Smith begins his discussion of one of the most libertarian works on history ever written.
George H. Smith discusses various formulations of the non-aggression principle and concludes with some remarks about the problem of pollution.
George H. Smith presents the rudiments of a theory of children’s rights.
George H. Smith criticizes Zwolinski’s discussions of risk, fraud, and the relationship between aggression and property rights.
Smith examines the argument that minor acts of aggression are morally permissible if they result in good consequences that offset an unjust act.
George H. Smith examines the claim that the non-aggression principle should be viewed as a defeasible presumption.
Smith explains why Mises predicted that “planned chaos” would emerge in a socialist economy and how F.A. Hayek elaborated on that insight.
Smith explains the theory of value provided the foundation for the argument that rational economic calculation is impossible in a socialistic economy.
Smith explores some of the traditional biblical arguments for and against religious persecution.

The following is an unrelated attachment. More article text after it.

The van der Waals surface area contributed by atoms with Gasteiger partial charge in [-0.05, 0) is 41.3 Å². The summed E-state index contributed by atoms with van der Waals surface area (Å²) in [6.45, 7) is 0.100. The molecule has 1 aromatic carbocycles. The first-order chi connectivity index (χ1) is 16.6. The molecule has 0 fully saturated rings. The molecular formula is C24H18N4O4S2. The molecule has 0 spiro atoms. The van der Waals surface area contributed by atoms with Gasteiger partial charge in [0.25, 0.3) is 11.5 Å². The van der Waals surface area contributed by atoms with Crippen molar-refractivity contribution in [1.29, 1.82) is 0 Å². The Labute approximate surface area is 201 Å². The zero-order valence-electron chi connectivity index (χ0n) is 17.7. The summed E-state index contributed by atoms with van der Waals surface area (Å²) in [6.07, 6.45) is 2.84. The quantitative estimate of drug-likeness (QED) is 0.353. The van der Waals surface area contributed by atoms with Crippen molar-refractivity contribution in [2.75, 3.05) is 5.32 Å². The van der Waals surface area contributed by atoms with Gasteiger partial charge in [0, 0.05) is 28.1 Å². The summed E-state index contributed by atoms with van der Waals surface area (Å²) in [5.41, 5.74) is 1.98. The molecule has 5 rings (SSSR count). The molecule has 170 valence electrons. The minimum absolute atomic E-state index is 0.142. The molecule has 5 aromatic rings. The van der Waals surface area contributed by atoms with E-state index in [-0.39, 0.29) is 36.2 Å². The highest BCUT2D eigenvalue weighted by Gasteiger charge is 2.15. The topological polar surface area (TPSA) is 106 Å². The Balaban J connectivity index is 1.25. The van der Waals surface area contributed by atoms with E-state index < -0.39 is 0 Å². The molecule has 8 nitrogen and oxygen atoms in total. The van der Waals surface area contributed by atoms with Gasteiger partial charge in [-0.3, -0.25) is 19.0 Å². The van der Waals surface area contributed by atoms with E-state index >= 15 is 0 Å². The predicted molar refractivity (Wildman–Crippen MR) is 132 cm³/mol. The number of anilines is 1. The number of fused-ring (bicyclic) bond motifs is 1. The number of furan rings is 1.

Smith discusses Acton’s thesis that the conflict between church and state in medieval Europe was vital to the progress of freedom.
George H. Smith discusses some common criticisms of Lord Acton and other classical liberal historians.
George H. Smith discusses some of Lord Acton’s ideas about freedom and their relevance to the modern libertarian movement.
George H. Smith explores some theoretical aspects of a rights-based conception of freedom.
George H. Smith discusses a metaphor that was widely used by early libertarian writers who defended the natural equality of humankind.
In this piece, Smith discusses the difference between political obligation and political allegiance.
Smith discusses the major criticism of natural rights and the consent theory of government – that these doctrines will land us in anarchy.
Smith broadens his discussion of a rights-based theory of freedom with an overview of modern political philosophy.
Smith considers the different conceptions of freedom defended by Thomas Hobbes and John Locke.